Monday, February 22, 2016

Get an Identity Protection Personal Identification Number (IP PIN)

Identity theft is one of the fastest growing crimes nationwide, and preventing tax refund fraud caused by identity theft remains a top priority as one of the biggest challenges facing the IRS. The IRS is focused on preventing, detecting and resolving tax-related identity theft cases as quickly as possible.  The IRS Identity Protection PIN (“IP PIN”) is a 6-digit number assigned to victims of identity theft whose cases have been resolved. The IP PIN allows affected individuals to avoid delays in filing returns and receiving refunds.  Each taxpayer (even those who are not victims of identity theft) can voluntarily be assigned their own IP PIN.  If one person receives an IP PIN, their spouse does not need a separate number in order to file their tax return.  This 6-digit IP PIN can sometimes be confused with the 5-digit E-file PIN; however, they're not the same and are not interchangeable.

As part of a pilot program to help determine taxpayer demand for the IP PIN and the Service's ability to issue the IP PIN to a larger number of taxpayers, the IRS is again offering the IP PIN to all taxpayers who filed their federal tax returns last year from Florida, Georgia and the District of Columbia.  These locations have been chosen for the pilot program since they’ve experienced the highest per-capita percentage of tax-related identity theft.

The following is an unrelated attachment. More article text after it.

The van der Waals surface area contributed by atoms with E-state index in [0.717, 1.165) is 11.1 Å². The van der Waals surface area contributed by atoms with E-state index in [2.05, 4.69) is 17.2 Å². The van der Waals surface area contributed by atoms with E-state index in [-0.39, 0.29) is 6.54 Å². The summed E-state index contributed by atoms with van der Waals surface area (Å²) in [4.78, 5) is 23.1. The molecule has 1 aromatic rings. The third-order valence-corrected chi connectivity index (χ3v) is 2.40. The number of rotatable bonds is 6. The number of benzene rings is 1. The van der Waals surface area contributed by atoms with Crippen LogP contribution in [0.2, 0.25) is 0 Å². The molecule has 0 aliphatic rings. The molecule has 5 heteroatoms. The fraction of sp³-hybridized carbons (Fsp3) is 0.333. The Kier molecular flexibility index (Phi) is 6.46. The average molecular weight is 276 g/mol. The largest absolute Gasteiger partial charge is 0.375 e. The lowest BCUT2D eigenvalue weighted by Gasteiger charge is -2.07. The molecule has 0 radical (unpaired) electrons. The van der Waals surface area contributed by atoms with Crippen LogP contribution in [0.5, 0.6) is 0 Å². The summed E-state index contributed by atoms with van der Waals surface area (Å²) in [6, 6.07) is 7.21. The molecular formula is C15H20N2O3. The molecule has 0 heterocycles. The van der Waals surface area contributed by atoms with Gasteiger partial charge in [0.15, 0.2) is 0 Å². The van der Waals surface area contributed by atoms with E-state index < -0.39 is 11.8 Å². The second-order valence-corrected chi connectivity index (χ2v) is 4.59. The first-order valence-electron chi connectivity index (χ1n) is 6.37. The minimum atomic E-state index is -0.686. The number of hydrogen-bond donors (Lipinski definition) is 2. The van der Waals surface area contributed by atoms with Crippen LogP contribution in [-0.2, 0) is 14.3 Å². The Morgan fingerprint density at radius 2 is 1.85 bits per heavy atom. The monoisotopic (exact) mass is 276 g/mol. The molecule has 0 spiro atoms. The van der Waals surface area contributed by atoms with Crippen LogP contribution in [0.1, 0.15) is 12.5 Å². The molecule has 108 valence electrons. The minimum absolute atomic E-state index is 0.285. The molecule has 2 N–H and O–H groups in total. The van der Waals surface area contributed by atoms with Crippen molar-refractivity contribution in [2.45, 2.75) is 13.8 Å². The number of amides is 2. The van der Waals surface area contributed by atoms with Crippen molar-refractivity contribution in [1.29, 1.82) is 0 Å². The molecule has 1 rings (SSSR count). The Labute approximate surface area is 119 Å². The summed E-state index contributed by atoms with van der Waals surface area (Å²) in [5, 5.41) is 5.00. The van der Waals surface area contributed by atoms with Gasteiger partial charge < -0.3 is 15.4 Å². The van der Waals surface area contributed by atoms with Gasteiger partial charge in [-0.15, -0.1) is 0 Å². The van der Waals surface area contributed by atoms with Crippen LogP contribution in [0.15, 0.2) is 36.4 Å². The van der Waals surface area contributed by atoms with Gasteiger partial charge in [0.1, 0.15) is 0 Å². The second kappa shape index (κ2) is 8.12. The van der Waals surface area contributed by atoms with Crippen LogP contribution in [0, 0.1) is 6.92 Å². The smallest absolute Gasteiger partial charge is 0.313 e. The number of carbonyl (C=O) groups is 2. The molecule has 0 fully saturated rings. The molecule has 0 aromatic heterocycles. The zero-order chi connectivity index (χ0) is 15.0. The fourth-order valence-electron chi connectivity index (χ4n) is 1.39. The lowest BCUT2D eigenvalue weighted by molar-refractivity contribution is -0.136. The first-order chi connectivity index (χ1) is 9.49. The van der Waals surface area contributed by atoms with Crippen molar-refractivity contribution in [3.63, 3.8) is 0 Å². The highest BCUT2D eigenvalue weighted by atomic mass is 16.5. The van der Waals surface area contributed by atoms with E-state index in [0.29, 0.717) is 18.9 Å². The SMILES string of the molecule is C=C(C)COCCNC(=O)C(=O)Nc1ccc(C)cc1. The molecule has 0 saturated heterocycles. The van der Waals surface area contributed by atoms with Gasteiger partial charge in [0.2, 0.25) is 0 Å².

Taxpayers who wish to take advantage of this pilot opportunity for additional filing protection should visit  The IRS can’t issue an IP PIN to a taxpayer unless their identity has been verified online, which involves answering a series of questions that in most cases, can only be answered by the taxpayer.  Therefore, your accountant will most likely be unable to obtain the IP PIN alone on your behalf.    

Once issued an IP PIN, taxpayers will need to use it to confirm their identities on ALL federal income tax returns filed during the 2016 calendar year and future tax years. Taxpayers will receive a new IP PIN each December by postal mail.  For your protection, if you e-file your return and your IP PIN is missing or incorrect, the e-filing system will reject your return.  Filing a paper return with a missing or incorrect IP PIN also will result in delays in the processing of your tax return. Please contact us for more information and assistance with applying for your IP PIN.

Kris Braxton, CPA